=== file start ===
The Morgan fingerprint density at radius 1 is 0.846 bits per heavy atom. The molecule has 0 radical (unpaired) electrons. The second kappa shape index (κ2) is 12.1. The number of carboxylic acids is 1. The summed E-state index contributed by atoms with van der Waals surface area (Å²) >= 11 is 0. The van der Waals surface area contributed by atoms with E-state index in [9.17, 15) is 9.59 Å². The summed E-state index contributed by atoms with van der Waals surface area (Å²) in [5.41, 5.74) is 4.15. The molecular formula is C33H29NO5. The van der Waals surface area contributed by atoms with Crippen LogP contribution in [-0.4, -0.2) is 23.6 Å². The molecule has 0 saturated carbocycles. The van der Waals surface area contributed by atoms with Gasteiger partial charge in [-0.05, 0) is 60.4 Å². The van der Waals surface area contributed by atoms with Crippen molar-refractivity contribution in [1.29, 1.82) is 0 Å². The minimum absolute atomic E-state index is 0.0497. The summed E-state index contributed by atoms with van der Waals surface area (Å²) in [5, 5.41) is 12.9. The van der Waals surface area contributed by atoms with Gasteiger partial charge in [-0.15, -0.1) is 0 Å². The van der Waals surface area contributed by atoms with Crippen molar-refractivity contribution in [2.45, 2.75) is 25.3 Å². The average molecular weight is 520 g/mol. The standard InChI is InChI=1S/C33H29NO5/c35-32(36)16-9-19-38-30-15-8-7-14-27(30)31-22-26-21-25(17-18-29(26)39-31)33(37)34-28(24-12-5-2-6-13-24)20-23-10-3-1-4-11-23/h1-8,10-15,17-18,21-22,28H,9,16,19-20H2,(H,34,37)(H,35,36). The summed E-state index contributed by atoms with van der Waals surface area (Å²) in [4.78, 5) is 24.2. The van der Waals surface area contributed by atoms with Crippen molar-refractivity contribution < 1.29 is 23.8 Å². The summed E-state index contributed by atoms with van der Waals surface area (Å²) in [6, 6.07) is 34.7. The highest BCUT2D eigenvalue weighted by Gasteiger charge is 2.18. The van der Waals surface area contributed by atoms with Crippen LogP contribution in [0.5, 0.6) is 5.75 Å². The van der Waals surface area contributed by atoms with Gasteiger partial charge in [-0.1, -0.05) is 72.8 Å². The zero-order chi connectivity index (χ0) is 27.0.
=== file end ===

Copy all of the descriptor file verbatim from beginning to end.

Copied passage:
The Morgan fingerprint density at radius 1 is 0.846 bits per heavy atom. The molecule has 0 radical (unpaired) electrons. The second kappa shape index (κ2) is 12.1. The number of carboxylic acids is 1. The summed E-state index contributed by atoms with van der Waals surface area (Å²) >= 11 is 0. The van der Waals surface area contributed by atoms with E-state index in [9.17, 15) is 9.59 Å². The summed E-state index contributed by atoms with van der Waals surface area (Å²) in [5.41, 5.74) is 4.15. The molecular formula is C33H29NO5. The van der Waals surface area contributed by atoms with Crippen LogP contribution in [-0.4, -0.2) is 23.6 Å². The molecule has 0 saturated carbocycles. The van der Waals surface area contributed by atoms with Gasteiger partial charge in [-0.05, 0) is 60.4 Å². The van der Waals surface area contributed by atoms with Crippen molar-refractivity contribution in [1.29, 1.82) is 0 Å². The minimum absolute atomic E-state index is 0.0497. The summed E-state index contributed by atoms with van der Waals surface area (Å²) in [5, 5.41) is 12.9. The van der Waals surface area contributed by atoms with Gasteiger partial charge in [-0.15, -0.1) is 0 Å². The van der Waals surface area contributed by atoms with Crippen molar-refractivity contribution in [2.45, 2.75) is 25.3 Å². The average molecular weight is 520 g/mol. The standard InChI is InChI=1S/C33H29NO5/c35-32(36)16-9-19-38-30-15-8-7-14-27(30)31-22-26-21-25(17-18-29(26)39-31)33(37)34-28(24-12-5-2-6-13-24)20-23-10-3-1-4-11-23/h1-8,10-15,17-18,21-22,28H,9,16,19-20H2,(H,34,37)(H,35,36). The summed E-state index contributed by atoms with van der Waals surface area (Å²) in [4.78, 5) is 24.2. The van der Waals surface area contributed by atoms with Crippen molar-refractivity contribution < 1.29 is 23.8 Å². The summed E-state index contributed by atoms with van der Waals surface area (Å²) in [6, 6.07) is 34.7. The highest BCUT2D eigenvalue weighted by Gasteiger charge is 2.18. The van der Waals surface area contributed by atoms with Crippen LogP contribution in [0.5, 0.6) is 5.75 Å². The van der Waals surface area contributed by atoms with Gasteiger partial charge in [-0.1, -0.05) is 72.8 Å². The zero-order chi connectivity index (χ0) is 27.0.